If you haven’t heard of racial dot map projects, you’re missing out. A few years ago, Brandon Martin-Higgins at the MIT Media Lab, along with a friend who created social media dot maps (Eric Fischer), came up with the idea to show a selection of major American cities with a colored dot showing symbolizing every single person (based on US census blocks). The dot was colored based on the self-reported racial statistics by the 2010 census. The map illustrated how racially segregated America’s major cities remain, despite decades of “progress” in the many areas that created those invisible boundaries to … Continue reading Viewing Florida’s Racial Geographies
When you’re on the eve of the most public presentation you’ve ever made, to a crowd of colleagues and experts well-versed in your trade, having not made any real, public presentations in some time, you start to get nervous. I … Continue reading I’m taking Hurricane Michael with me to San Diego
Do you know the difference between Poison Ivy, Poison Oak and Poison Sumac? Do you know how to tell apart a Poison Ivy vine from blackberries or raspberries? This guide may help you and others identify the notorious plant. Continue reading A Poison Ivy guide for people who know nothing about poison ivy
My students maps may be better than anything I’ve made in more than a year. Continue reading I made my students make maps. Now they’ve inspired me.
You almost won’t believe it until you’ve watched it several times. In the last century, the area around Terrebonne Bay, Louisiana (often referred to as Interior Lafourche), has flipped from being 90% land (1916) to 90% water (2016). This video shows how quickly and dramatically the landscape of south Louisiana changed to accommodate the oil, gas, and sulphur mining operations that fragmented large areas of marsh, and triggered and exacerbated subsequent land loss in the decades following. The communities who lived in the area migrated northward as the seas and surge ate away at the marsh. Today, all but a few close-knit communities and a handful of Native American tribes have abandoned the once prosperous marsh lands in search of safety and security farther from shore. For them, it’s a century-long trick with no magic. Continue reading The Magic Trick of the Century!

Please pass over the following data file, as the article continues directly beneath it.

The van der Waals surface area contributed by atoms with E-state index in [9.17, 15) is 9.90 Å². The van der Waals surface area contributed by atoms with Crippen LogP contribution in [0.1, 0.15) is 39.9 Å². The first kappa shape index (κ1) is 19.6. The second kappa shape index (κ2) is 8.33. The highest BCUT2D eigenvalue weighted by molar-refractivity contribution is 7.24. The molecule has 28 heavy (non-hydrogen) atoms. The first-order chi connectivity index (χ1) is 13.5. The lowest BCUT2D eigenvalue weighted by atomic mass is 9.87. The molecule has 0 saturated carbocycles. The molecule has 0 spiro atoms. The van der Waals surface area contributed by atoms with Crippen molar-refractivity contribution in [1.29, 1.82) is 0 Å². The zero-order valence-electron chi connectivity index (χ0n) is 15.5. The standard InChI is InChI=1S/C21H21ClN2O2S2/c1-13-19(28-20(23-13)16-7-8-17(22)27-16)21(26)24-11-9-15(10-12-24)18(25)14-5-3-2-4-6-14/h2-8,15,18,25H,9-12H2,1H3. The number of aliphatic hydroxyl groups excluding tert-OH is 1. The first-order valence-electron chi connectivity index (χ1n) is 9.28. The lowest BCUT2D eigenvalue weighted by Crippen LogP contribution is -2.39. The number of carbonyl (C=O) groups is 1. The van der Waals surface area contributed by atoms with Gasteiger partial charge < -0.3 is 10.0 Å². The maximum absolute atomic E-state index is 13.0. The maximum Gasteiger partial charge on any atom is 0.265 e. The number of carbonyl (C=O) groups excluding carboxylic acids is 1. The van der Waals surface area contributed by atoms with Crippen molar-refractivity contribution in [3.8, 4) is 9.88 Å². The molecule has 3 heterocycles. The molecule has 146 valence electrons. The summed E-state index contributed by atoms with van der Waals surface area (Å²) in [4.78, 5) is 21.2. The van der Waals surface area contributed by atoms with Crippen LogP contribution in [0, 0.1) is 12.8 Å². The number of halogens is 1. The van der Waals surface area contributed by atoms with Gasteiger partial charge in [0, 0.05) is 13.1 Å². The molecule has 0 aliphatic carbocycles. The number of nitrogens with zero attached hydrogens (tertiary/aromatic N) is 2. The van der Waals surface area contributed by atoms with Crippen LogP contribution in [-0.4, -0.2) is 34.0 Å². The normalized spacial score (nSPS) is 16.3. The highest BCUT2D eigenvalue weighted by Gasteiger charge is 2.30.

A three-day conference that led me to a 600-year old Live Oak tree, a $52 million grant awardee and a 100 hundred years of planning for the future. Continue reading More tree-hunting, awards-winning weekends!
This weekend we had the opportunity to go down to the bayou for some light-hearted fun and a ton of amazing food. I brought a few of my maps and posters for the members to look at throughout the day, and spent most of my time answering questions. Continue reading Crawfish Boil with the Pointe-au-Chien Indian Tribe (PACIT)
During my morning catch-up routine, I was floored by this gem of a graphic: MSN isn’t the first news station to botch a map. In fact, it’s a regular occurrence at FOX and CNN. It’s not a surprise considering the U.S. is next to last in the world when it comes to geography. Here’s a collection of some of the most epic map fails. Continue reading Epic Map Fails (News Edition)
Well it’s that time of the year. Finals. Which means that the volume of work exploding off my laptop and onto the webosphere has quadrupled. Here I bring you a humble poster. An assessment, really, of preventable disease and death in America. It’s the culmination of four months of research and design. Enjoy. Continue reading Killing U.S. Softly – Mapping preventable death in America